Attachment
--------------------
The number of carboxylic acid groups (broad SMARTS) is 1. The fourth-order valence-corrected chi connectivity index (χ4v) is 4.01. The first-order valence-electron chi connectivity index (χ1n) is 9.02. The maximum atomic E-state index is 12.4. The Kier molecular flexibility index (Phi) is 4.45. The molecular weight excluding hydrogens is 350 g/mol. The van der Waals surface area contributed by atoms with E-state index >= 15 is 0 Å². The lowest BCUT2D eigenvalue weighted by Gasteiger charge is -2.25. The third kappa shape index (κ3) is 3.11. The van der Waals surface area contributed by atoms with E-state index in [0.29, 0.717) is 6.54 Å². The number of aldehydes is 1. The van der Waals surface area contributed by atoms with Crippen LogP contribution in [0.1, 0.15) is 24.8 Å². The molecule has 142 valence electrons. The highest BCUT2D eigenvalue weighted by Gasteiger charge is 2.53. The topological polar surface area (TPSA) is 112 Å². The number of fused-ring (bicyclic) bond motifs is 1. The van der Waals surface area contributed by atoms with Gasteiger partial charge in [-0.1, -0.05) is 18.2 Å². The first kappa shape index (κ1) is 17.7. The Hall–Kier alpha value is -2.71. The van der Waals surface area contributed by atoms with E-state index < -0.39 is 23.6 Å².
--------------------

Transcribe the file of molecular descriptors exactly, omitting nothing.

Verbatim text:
The number of carboxylic acid groups (broad SMARTS) is 1. The fourth-order valence-corrected chi connectivity index (χ4v) is 4.01. The first-order valence-electron chi connectivity index (χ1n) is 9.02. The maximum atomic E-state index is 12.4. The Kier molecular flexibility index (Phi) is 4.45. The molecular weight excluding hydrogens is 350 g/mol. The van der Waals surface area contributed by atoms with E-state index >= 15 is 0 Å². The lowest BCUT2D eigenvalue weighted by Gasteiger charge is -2.25. The third kappa shape index (κ3) is 3.11. The van der Waals surface area contributed by atoms with E-state index in [0.29, 0.717) is 6.54 Å². The number of aldehydes is 1. The van der Waals surface area contributed by atoms with Crippen LogP contribution in [0.1, 0.15) is 24.8 Å². The molecule has 142 valence electrons. The highest BCUT2D eigenvalue weighted by Gasteiger charge is 2.53. The topological polar surface area (TPSA) is 112 Å². The number of fused-ring (bicyclic) bond motifs is 1. The van der Waals surface area contributed by atoms with Gasteiger partial charge in [-0.1, -0.05) is 18.2 Å². The first kappa shape index (κ1) is 17.7. The Hall–Kier alpha value is -2.71. The van der Waals surface area contributed by atoms with E-state index < -0.39 is 23.6 Å².